• So, in total, 32% of the patients who had an ACL injury and subsequent surgery had a second ACL injury. This is notably high when compared to the adult population which is between 2% to 4% recurrent ACL injury after ACL reconstruction.

One common denominator in this particular study involved the fact that the patients that returned back to sport too early, less than six months, had a higher incidence of recurrent pathology and the longer they waited the less chance of recurrent ACL injury occurred.

Getting sidelined by an ACL injury as a youth athlete, or at any age, can be very frustrating. It is always beneficial to be aware of the ways you can prevent injuries like an ACL tear in advance.  In fact, there are a variety of injury prevention programs specifically designed to prevent ACL injuries in youth athletes.

If you or someone you love is suffering from what may be an ACL injury, seeking out experienced medical attention is an important step in the journey towards healing. Dr. Stacie Grossfeld has been treating children, teens and adults with ACL injuries in the Louisville, Kentucky-region for decades. To learn more or to schedule an appointment, call 502-212-2663 today.

Osteoporosis and Gender: What You Need to Know

Osteoporosis in Men and Women, Symptoms & Differences

Your bones are not as inert and fixed as you may think. Bone is actually a living tissue that responds to stress. As we age, sometimes our bone cannot regenerate as fast as it needs to, resulting in osteoporosis: a disease marked by weak, brittle bones that are very prone to fracture. Osteoporotic fractures affect one-third of women and one-fifth of men over the age of fifty. The hip, wrist, and spine are all especially susceptible to Osteoporotic fracture. Besides fractures, osteoporosis can cause height loss and even changes to the curvature of the spine. Osteoporosis is an extremely serious disease, especially for older individuals. However, osteoporosis can occur at any age, so everyone, regardless of their age, should be on the lookout for the disease.

Osteoporosis in Women

Men and women experience osteoporosis at very different frequencies and levels of severity. Women are much more likely to suffer from osteoporotic fractures, with 75% of all osteoporotic hip fractures occurring in women. Bone density begins to naturally decline around the age of 30, and women experience a much quicker decline than men because we have a reduction of estrogen, especially after menopause. After menopause, women lose 2% of their bone mass every year! What makes the situation worse is the fact that women already have lower BMD (Bone mineral Density) to start with than men. Because of these factors women older than 45 spend more days in the hospital from osteoporosis than breast cancer, diabetes, and heart attacks. Many of these women are not identified as having osteoporosis even though they are in the hospital with an osteoporotic fracture, leaving many of these fractures untreated. Consequently, there is an 86% chance of sustaining a second osteoporotic fracture in these patients.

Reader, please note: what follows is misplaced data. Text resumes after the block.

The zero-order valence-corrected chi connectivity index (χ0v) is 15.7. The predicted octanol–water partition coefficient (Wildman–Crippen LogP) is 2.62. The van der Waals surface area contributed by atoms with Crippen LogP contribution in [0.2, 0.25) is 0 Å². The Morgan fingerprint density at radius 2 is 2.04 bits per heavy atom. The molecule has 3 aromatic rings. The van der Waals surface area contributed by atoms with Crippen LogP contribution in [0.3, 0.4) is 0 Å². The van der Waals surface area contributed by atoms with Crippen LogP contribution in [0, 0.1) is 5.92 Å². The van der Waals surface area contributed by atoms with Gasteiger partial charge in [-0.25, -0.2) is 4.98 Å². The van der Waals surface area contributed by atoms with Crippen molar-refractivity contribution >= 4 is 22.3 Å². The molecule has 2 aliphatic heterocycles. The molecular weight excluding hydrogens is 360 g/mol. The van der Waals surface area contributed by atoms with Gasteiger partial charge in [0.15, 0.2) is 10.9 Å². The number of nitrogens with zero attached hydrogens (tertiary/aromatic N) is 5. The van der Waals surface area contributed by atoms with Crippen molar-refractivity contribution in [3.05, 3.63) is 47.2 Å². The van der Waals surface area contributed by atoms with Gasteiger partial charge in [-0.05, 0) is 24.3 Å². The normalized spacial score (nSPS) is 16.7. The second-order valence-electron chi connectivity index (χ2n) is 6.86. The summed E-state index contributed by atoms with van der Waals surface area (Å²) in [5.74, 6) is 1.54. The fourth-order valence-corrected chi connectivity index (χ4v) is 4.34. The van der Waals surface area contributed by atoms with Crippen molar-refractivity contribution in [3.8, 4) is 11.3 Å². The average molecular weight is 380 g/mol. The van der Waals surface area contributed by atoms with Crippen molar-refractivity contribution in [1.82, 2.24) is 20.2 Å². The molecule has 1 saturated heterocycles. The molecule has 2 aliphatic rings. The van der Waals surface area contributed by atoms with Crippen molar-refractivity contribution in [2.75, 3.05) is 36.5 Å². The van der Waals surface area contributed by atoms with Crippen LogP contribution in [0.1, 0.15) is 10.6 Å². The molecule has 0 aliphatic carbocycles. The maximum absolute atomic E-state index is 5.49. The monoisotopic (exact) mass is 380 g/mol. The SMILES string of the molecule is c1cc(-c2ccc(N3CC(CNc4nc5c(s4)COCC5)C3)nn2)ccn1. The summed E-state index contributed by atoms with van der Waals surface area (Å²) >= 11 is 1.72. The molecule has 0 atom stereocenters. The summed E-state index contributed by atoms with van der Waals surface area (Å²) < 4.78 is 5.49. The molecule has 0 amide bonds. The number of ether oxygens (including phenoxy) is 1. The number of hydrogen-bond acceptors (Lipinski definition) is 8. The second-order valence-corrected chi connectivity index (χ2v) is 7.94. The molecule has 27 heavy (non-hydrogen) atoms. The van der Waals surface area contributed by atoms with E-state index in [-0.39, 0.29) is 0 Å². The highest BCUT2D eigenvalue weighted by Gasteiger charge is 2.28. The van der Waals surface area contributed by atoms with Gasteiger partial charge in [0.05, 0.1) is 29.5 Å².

Osteoporosis in Men

Despite the fact that men experience less osteoporotic fractures on average than women, osteoporosis is still an extremely serious matter for men. Fracture rates for women with osteoporosis are higher than men, but mortality rates tend to be higher for men. Men have a one year mortality rate of 20% after an osteoporotic hip fracture, which is higher than women. While men may suffer from osteoporosis less than women on average, it is in no way an uncommon diagnosis for men: Lifetime risks for men to experience an osteoporotic fracture is 27% higher than the risk of prostate cancer. For more facts about osteoporosis in men read this article on the matter.

Prevention

These facts and statistics paint a very concerning picture for men and women alike. Luckily, osteoporosis is preventable with the right blend of weight-bearing exercise and a calcium and vitamin D rich diet. Check out this article for more details on preventing osteoporosis! Although men and women experience the disease at varying frequencies and levels of severity, it is important for everyone to work on preventing osteoporosis. Taking an active role in your own health is a necessary part in preventing serious diseases like osteoporosis. That said, it is always a good idea to consult with a healthcare professional when dealing with your bone health.

If you or someone you love is concerned about the effects of osteoporosis, a board-certified orthopedic surgeon can help. Dr. Stacie Grossfeld is double board certified in both orthopaedic surgery and sports medicine and she has decades of experience successfully helping people throughout Louisville, Kentucky and southern Indiana. For more information or to schedule an appointment, call: 502-212-2663 today.

5 Underrated Running Spots in Louisville